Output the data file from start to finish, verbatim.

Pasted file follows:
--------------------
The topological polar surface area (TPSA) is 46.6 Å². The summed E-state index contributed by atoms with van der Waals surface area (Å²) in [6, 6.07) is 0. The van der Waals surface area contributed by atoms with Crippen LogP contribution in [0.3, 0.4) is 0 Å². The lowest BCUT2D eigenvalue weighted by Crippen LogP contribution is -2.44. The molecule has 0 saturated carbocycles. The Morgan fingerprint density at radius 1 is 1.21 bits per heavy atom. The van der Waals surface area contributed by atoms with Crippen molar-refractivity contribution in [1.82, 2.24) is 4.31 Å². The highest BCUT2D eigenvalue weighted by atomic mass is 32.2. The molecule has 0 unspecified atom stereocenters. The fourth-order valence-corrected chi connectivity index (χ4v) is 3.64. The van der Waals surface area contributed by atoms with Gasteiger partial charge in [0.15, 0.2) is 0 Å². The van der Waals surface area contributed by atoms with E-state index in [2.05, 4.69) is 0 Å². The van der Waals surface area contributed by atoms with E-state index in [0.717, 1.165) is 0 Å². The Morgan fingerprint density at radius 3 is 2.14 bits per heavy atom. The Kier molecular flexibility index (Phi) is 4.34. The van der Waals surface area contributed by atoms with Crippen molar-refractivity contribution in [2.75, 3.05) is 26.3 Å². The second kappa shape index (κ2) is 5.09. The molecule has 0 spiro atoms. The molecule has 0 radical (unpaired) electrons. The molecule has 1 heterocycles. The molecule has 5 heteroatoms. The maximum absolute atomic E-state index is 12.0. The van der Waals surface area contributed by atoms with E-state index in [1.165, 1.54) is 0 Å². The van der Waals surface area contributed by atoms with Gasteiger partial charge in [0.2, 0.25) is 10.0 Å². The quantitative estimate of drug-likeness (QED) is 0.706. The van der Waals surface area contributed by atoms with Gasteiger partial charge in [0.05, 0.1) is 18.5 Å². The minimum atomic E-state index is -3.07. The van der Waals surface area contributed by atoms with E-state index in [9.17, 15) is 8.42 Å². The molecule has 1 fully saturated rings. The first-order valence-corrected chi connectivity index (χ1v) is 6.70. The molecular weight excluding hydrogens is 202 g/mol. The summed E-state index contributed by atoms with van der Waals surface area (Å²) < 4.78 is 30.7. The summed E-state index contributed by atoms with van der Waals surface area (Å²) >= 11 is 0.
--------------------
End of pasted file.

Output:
The topological polar surface area (TPSA) is 46.6 Å². The summed E-state index contributed by atoms with van der Waals surface area (Å²) in [6, 6.07) is 0. The van der Waals surface area contributed by atoms with Crippen LogP contribution in [0.3, 0.4) is 0 Å². The lowest BCUT2D eigenvalue weighted by Crippen LogP contribution is -2.44. The molecule has 0 saturated carbocycles. The Morgan fingerprint density at radius 1 is 1.21 bits per heavy atom. The van der Waals surface area contributed by atoms with Crippen molar-refractivity contribution in [1.82, 2.24) is 4.31 Å². The highest BCUT2D eigenvalue weighted by atomic mass is 32.2. The molecule has 0 unspecified atom stereocenters. The fourth-order valence-corrected chi connectivity index (χ4v) is 3.64. The van der Waals surface area contributed by atoms with Gasteiger partial charge in [0.15, 0.2) is 0 Å². The van der Waals surface area contributed by atoms with E-state index in [2.05, 4.69) is 0 Å². The van der Waals surface area contributed by atoms with E-state index in [0.717, 1.165) is 0 Å². The Morgan fingerprint density at radius 3 is 2.14 bits per heavy atom. The Kier molecular flexibility index (Phi) is 4.34. The van der Waals surface area contributed by atoms with Crippen molar-refractivity contribution in [2.75, 3.05) is 26.3 Å². The second kappa shape index (κ2) is 5.09. The molecule has 0 spiro atoms. The molecule has 0 radical (unpaired) electrons. The molecule has 1 heterocycles. The molecule has 5 heteroatoms. The maximum absolute atomic E-state index is 12.0. The van der Waals surface area contributed by atoms with E-state index in [1.165, 1.54) is 0 Å². The van der Waals surface area contributed by atoms with Gasteiger partial charge in [0.2, 0.25) is 10.0 Å². The quantitative estimate of drug-likeness (QED) is 0.706. The van der Waals surface area contributed by atoms with Gasteiger partial charge in [0.05, 0.1) is 18.5 Å². The minimum atomic E-state index is -3.07. The van der Waals surface area contributed by atoms with E-state index in [9.17, 15) is 8.42 Å². The molecule has 1 fully saturated rings. The first-order valence-corrected chi connectivity index (χ1v) is 6.70. The molecular weight excluding hydrogens is 202 g/mol. The summed E-state index contributed by atoms with van der Waals surface area (Å²) < 4.78 is 30.7. The summed E-state index contributed by atoms with van der Waals surface area (Å²) >= 11 is 0.